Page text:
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Cell. 1985 Oct;42(3):791-8.

Establishment of dorsal-ventral polarity in the Drosophila embryo: the induction of polarity by the Toll gene product.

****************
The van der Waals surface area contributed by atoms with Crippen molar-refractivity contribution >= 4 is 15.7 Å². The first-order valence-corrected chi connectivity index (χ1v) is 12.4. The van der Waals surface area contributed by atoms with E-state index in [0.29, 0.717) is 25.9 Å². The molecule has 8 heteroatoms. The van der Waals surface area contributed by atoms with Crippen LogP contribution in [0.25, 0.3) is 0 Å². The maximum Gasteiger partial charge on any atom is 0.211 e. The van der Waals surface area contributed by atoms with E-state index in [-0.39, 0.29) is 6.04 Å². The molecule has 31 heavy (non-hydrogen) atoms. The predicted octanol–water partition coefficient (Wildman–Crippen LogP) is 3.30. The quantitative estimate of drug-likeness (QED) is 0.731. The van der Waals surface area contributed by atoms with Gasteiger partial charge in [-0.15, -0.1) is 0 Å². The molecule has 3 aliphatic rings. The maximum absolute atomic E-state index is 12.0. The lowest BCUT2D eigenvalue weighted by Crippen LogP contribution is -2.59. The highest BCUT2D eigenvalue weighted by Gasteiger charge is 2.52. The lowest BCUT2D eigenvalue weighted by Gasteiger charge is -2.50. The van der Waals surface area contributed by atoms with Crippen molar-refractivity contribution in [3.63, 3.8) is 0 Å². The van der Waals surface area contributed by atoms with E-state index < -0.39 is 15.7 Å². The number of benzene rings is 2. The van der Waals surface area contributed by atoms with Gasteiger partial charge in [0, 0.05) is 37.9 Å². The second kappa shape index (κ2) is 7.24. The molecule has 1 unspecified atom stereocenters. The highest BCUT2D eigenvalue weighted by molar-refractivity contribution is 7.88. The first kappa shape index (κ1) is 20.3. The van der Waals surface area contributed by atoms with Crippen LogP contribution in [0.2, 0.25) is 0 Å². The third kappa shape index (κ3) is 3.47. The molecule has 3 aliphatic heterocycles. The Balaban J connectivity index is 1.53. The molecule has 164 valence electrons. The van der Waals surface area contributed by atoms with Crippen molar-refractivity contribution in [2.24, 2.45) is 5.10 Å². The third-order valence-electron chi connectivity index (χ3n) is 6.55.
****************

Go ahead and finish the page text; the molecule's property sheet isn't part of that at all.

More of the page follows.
Drosophila females that lack Toll gene activity produce dorsalized embryos, in which all embryonic cells behave like the dorsal cells of the wild-type embryo. Injection of wild-type cytoplasm into young Toll- embryos restores their ability to produce a normal dorsal-ventral pattern in a position-dependent manner. No matter where the cytoplasm is injected relative to the dorsal-ventral axis of the egg shell, the position of the injected cytoplasm defines the ventralmost part of the rescued pattern. Although injection of wild-type cytoplasm into mutants at six other dorsal-group loci also restores the ability to produce lateral and ventral structures, only Toll- embryos lack any residual dorsal-ventral polarity. Experiments suggest that the activity of the Toll product is normally regulated by other dorsal-group genes and that the function of the Toll product is to provide the source for a morphogen gradient in the dorsal-ventral axis of the wild-type embryo.

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